We hear a lot about concussions related to organized sports, particularly during football season and the school year. But did you know that concussions are top of mind for emergency medicine professionals at other times, too?
“Our experience tells us that people still don’t use helmets often enough, even when they know about the potential for serious injury,” said Frank Szatkowski, MD, an emergency medicine physician at ProHealth Care. “Young people in particular often feel that they are invincible and an injury won’t happen to them. A traumatic brain injury can affect a person of any age – and for life.”
After 15 years of experience in emergency medicine, Dr. Szatkowski has seen it all, and then some. Still, his top health care recommendation is to wear a helmet. He said that helmets should be used for any activity that has the potential for head injury — cycling, skateboarding, water and snow skiing, snow and wake boarding, and also riding motorcycles, ATVs, hoverboards and scooters.
Dr. Szatkowski said any person who has suffered a head injury should consider being seen right away by a physician who has experience managing concussions. Even when there may be no visible bleeding, bumps or bruises, a serious injury may have occurred. After a head injury, watch for loss of consciousness, vomiting, confusion or changes in behavior. If these symptoms are present, transport the individual to an emergency department for an evaluation.
Don’t hesitate to call 911 if someone is experiencing any symptoms of concern, Dr. Szatkowski said. If there is any reason to suspect a back, neck or serious head injury, such as severe pain or the inability to move, call 911. Do not move the injured person or remove the person’s helmet.
“Following a head injury, any kind of neurological deficit in vision, speech, gait or change in behavior requires immediate care,” Dr. Szatkowski emphasized. “Individuals don’t have to lose consciousness to be in danger.”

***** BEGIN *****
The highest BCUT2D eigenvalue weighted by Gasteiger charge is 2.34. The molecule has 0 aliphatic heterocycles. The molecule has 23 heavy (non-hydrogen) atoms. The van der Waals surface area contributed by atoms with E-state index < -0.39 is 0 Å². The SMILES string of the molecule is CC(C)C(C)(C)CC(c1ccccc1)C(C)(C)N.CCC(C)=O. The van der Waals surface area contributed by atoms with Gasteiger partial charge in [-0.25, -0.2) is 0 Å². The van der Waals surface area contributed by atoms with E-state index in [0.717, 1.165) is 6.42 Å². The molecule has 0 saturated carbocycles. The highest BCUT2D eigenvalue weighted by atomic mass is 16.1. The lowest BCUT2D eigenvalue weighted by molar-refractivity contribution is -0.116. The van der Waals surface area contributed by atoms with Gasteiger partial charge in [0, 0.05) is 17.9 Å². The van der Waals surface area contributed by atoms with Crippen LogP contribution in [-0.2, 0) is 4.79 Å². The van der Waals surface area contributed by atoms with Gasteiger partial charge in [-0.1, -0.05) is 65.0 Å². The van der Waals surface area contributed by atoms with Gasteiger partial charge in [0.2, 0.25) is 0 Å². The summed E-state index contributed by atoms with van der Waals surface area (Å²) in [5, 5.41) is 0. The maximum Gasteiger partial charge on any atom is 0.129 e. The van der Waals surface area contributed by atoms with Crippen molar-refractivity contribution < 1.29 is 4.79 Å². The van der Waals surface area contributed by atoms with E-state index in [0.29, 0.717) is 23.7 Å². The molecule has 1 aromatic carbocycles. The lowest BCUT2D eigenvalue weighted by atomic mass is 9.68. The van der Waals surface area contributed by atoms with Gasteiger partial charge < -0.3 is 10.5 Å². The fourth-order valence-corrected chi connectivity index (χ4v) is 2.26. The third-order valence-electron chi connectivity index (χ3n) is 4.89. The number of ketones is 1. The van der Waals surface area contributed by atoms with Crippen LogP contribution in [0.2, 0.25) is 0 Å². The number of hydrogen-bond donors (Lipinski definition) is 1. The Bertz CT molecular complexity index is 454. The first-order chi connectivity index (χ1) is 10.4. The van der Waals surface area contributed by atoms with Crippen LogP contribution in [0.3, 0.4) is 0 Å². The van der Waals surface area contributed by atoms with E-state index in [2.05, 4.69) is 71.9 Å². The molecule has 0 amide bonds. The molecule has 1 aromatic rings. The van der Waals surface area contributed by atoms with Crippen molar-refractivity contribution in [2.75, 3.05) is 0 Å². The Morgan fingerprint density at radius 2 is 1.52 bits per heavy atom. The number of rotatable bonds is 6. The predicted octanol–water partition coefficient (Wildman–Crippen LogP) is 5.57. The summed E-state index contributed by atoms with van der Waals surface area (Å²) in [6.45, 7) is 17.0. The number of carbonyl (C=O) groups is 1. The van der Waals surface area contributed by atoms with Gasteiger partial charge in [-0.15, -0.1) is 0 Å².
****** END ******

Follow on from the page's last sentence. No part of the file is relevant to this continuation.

Signs and symptoms of a head injury may include the person appearing dazed, stunned, confused fatigued, nauseated or visually impaired; speaking slowly or haltingly; repeating questions; and indicating balance or memory issues, numbness, tingling, sensitivity to light or noise, or a change in behavior.
Health concerns after a brain injury are both short term and long term. At the emergency department, a physician will conduct a physical and neurological examination of the patient based on national guidelines for head and other trauma. The emergency department exam also will include questions about medications – especially blood thinners. In fact, Dr. Szatkowski said that anyone who takes a blood thinner should consider an emergency evaluation after any trauma, even if the head is not involved.
Among the emergency physician’s primary concerns are whether there might be a concussion or bleeding in the brain. The medical exam will indicate whether the patient should be further tested for head trauma, which may involve a CT scan or other tests. At that time, treatment will be considered and provided as needed.
“Concussions, brain bleeds and skull fractures can have significant lifelong results,” Dr. Szatkowski said. “When you hit your head it may not seem like a big deal at first. You could have a second or a third injury — and end up having significant neurological problems later in life.”